Tuesday, June 23, 2009

Hansborough's Skill Set Won't Cut it in the NBA

When it comes to professional sports, athleticism reigns supreme. Dominant players in the upper ranks ultimately have success because they can jump high, hit hard, or run fast (among other abilities). Take a guy like Lebron James...he simply overpowers his opponents because is athletically superior. It's not the other guy's fault; it's just that he is hard to stop because of some of the things he can do on the court. In the end, that is the million dollar question: Can you stand up to the athleticism of the pros?

The reason why I'm bringing this up is because of an argument that I've heard many people having lately. As Thursday's NBA Draft approaches, there has been extensive media coverage of many of the league's potential newcomers. Blake Griffin, who will be chosen by the Clippers with the #1 overall pick, doesn't have any doubters regarding his athleticism. But others in the draft, and I'm going to go ahead and really go after Tyler Hansborough, may not be able to measure up to the league's premier athletes. Sure, Hansborough was the quintessential college basketball player...huge heart, maximum effort, mental and physical toughness, good student of the game. But he has never showed me the sheer atheltic ability and body size needed to succeed in the NBA.

Hansborough nearly reached legendary status at University of North Carolina with effort and passion as his driving forces. Those attributes made him a relentless player both mentally and physically and ultimately were the reasons that he was able to achieve so many great accolades. But outside of a handful of authoritative dunks, Hansborough never really showed above average athleticism. I'd even say that half the time he shot the ball, it looked like he was merely throwing it towards the basket, hoping for it to go in. Let's just say that "grace" should not be his middle name. Don't get me wrong, the guy made a hell of a name for himself doing everything it took to win...and he was rewarded for it. He was one of the centerpieces on two NCAA championship-winning teams under Roy Williams, so he is a proven winner. But none of that gets you anywhere at the next level. It's great that he loves the game of basketball and tries his ass off every minute he is on the floor, but the NBA is about physicality, size, and athleticism. You don't get an A for effort anymore.

While his effort may not be rewarded at the next level, his height will give him an advantage, right? Well let's see here...Hansborough is listed at 6' 10" in his NBA draft profile, but I've seen him listed several times at 6' 8" including his UNC player profile. I sure don't think he looks 6' 10", but let's just say he is. In the college game, a player is immediately considered to be at least a mild threat if he has that kind of size. In the professional game, it's more like "Okay, it's great that you're tall, but what else can you do?" Nearly everybody that plays the 3, 4, or 5 positions in the NBA is going to be pretty damn tall.

So if you now take Hansborough's height and throw it to the wayside, what else is he honestly going to do for an NBA team? He doesn't have a consistent shot, especially anything outside a mid-range jumper. He won't be able to make a living in the paint because he'll be guarded by players that are bigger and stronger. He's also not going to blow by anybody off the dribble because his ball-handling skills and speed are below average. Listen, I know I'm ragging on the kid, but there are too many people out there that truly believe Hansborough is going to be a household name in the NBA. I realize that if he works hard like he typically does, he will be able to improve under the tutelage of the nation's best basketball minds. But, in my opinion, you are sorely mistaken if you think Tyler Hansborough is going to burst on the NBA scene and make a splash. I think it will be a ripple at best if we're going to stick with the metaphor.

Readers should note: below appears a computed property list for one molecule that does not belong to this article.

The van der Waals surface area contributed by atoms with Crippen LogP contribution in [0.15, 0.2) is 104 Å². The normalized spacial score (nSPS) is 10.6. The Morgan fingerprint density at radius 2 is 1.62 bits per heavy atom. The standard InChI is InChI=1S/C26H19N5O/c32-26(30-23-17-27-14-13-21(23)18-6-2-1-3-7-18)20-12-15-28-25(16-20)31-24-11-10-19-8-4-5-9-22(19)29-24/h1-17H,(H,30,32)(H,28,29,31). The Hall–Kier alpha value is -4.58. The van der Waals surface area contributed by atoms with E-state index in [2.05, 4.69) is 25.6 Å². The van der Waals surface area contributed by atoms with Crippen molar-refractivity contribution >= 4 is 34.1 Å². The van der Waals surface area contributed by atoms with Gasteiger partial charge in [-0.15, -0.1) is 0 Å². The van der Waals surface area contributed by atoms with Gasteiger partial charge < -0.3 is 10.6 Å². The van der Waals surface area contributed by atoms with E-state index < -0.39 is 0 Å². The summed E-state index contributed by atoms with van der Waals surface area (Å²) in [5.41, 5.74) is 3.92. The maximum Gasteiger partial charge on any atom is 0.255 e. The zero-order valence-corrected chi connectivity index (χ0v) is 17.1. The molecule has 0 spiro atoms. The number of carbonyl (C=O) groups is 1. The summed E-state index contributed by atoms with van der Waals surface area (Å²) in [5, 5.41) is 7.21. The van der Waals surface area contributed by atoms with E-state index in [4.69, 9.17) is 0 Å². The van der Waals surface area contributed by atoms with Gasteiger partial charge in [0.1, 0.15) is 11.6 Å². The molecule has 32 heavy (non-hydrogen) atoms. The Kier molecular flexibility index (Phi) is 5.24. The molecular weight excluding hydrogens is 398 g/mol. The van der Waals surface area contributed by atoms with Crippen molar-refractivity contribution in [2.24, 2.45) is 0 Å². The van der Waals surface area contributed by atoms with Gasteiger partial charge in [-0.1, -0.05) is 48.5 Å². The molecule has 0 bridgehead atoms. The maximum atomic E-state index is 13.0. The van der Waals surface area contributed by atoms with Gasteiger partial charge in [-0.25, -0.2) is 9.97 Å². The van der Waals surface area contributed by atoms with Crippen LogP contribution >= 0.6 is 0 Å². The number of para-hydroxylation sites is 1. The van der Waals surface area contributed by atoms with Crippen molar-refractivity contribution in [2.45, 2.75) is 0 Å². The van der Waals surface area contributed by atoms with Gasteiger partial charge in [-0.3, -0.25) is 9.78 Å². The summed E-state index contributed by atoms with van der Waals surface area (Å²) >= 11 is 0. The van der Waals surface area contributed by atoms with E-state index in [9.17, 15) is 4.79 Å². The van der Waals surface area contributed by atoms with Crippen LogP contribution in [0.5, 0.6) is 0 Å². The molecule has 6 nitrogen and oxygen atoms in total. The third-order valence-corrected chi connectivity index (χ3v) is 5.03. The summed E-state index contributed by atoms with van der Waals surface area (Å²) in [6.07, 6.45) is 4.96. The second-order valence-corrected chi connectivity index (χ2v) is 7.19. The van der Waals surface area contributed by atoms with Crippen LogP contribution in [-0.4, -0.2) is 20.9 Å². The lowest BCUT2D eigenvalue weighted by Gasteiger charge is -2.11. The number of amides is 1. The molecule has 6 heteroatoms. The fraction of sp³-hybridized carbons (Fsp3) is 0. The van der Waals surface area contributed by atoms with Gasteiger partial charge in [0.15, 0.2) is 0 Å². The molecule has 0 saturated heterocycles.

I understand the desire for your favorite college basketball players to succeed in the pros. I love following my favorite athletes from the college level, especially basketball. But sometimes your hopes for them are unrealistic. You also have to understand that the college game and pro game are very different. In college, effort, courage, enthusiasm, and passion go a long way, but in the pros the question solely becomes "are you athletic enough to compete?" Now I'm not saying any of those intangible attributes don't help you as a professional, but in the end, you need to be able to compete physically.

Hansborough is just another example of a player whose college game may not translate well to the professional game. It happens every year in sports. So as I look at this year's NBA draft field, I see guys like Hansborough, who did everything well in college, but may not succeed as a pro. On the other end of the spectrum, you take a guy like B.J. Mullens (Ohio St.) that looked like nothing more than a dead oak tree on the court last year. Mullens is expected to be a mid-first round pick because of his 7' 1" size. To be an elite player in the NBA, you have to have a specific set of skills and attributes...and unfortunately for guys like Hansborough, they may not have what it takes.

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